Participants were asked to walk and run continuously (5 min trials) at speeds associated with preferred gait transition speeds. During slow running the local dynamic stability of the head was decreased compared with fast walking, with the reverse being true for the local dynamic stability of the ankle. The standard deviation of relative phase of the knee and ankle also was greater during slow running than fast walking. These findings for stability were mirrored in the detrended fluctuation analysis of the peak to peak interval of the head and ankle. Taken collectively these results support the proposition that larger long range correlations in the stride interval are associated with decreases in measures of stability.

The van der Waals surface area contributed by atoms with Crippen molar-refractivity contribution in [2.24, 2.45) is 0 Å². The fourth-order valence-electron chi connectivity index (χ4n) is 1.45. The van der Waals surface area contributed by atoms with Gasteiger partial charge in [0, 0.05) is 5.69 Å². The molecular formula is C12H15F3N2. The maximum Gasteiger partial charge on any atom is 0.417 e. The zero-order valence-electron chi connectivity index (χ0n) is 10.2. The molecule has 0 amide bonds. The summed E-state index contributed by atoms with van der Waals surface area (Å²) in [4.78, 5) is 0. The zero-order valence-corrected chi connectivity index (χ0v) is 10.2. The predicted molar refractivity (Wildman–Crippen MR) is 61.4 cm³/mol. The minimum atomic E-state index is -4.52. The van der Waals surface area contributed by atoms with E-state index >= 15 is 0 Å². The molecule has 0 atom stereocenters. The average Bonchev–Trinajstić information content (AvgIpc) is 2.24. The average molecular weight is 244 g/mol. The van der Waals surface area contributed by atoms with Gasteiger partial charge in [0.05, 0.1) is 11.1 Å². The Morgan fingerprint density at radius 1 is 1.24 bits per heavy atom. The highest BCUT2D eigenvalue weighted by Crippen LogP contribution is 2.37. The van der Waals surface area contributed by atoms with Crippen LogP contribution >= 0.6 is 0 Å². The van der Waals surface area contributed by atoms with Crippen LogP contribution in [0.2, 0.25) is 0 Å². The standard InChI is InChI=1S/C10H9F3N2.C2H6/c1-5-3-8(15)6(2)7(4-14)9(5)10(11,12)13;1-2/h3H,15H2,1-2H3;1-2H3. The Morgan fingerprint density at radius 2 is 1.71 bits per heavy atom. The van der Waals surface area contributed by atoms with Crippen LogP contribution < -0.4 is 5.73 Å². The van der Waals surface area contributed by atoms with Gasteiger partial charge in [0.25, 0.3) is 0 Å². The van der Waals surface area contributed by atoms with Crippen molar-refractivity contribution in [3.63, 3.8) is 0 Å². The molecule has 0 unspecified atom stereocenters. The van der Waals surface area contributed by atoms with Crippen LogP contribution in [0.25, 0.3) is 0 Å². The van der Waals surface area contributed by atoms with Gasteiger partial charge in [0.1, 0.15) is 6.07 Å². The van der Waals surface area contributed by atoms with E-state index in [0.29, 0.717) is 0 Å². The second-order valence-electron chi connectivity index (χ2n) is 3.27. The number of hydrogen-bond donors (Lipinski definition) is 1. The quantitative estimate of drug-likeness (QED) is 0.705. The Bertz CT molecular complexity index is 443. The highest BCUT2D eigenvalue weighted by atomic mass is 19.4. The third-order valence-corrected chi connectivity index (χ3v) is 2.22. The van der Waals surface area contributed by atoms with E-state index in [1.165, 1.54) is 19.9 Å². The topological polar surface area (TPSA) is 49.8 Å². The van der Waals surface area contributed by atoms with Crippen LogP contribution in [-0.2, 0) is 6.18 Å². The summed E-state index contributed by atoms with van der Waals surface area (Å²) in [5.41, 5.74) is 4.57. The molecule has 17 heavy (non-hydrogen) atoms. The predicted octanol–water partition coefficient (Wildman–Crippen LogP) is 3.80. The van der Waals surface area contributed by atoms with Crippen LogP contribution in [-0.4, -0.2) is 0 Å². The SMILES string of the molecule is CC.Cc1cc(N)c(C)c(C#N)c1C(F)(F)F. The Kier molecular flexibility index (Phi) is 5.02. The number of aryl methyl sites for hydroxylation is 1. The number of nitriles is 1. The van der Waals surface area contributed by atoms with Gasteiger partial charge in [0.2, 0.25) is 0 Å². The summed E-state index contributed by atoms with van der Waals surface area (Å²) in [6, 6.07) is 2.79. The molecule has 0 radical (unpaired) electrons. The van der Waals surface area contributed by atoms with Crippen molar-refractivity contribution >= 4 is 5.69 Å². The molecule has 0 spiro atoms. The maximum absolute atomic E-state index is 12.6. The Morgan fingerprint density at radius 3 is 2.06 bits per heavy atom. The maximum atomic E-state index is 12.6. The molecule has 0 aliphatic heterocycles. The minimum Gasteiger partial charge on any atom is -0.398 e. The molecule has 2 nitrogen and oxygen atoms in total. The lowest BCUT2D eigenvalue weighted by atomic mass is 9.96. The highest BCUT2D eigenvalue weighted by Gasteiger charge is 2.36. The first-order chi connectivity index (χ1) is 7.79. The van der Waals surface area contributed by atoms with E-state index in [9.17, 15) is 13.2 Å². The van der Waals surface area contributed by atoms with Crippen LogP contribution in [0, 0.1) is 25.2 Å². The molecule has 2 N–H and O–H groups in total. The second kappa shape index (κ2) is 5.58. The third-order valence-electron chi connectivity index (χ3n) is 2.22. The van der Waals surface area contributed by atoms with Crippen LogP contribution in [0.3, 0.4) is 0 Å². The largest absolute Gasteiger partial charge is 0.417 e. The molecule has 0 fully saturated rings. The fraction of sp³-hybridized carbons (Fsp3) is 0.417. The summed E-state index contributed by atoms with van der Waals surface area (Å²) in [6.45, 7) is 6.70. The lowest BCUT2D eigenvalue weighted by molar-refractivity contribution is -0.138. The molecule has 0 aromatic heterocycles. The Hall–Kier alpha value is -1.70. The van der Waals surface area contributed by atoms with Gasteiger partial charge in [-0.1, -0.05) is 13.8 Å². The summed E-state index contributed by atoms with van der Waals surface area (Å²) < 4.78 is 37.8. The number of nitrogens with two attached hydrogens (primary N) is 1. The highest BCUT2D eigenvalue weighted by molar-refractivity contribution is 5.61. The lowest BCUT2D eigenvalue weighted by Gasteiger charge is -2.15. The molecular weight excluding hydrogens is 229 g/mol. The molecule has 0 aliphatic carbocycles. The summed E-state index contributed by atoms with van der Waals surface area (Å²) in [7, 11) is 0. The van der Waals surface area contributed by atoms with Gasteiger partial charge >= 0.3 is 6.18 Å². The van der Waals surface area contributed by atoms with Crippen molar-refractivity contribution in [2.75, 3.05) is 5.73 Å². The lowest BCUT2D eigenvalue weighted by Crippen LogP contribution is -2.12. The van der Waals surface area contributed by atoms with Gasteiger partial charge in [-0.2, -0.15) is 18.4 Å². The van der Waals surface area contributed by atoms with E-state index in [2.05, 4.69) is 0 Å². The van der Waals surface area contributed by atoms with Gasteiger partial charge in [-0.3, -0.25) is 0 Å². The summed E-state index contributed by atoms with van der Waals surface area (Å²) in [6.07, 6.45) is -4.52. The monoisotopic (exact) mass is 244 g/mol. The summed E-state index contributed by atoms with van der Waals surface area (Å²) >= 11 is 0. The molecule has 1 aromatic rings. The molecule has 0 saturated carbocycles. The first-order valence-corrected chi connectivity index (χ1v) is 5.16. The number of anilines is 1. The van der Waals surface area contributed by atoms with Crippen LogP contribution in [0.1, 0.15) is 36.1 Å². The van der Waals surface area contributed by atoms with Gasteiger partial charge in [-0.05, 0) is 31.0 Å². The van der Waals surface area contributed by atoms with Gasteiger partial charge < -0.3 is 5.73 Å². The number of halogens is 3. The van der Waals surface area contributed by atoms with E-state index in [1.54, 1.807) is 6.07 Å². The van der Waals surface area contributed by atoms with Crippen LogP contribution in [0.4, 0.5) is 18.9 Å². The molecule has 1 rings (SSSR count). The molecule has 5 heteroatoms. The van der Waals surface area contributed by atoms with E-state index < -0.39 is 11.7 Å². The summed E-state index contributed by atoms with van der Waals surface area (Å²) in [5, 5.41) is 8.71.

All Science Journal Classification (ASJC) codes
- Experimental and Cognitive Psychology
- Orthopedics and Sports Medicine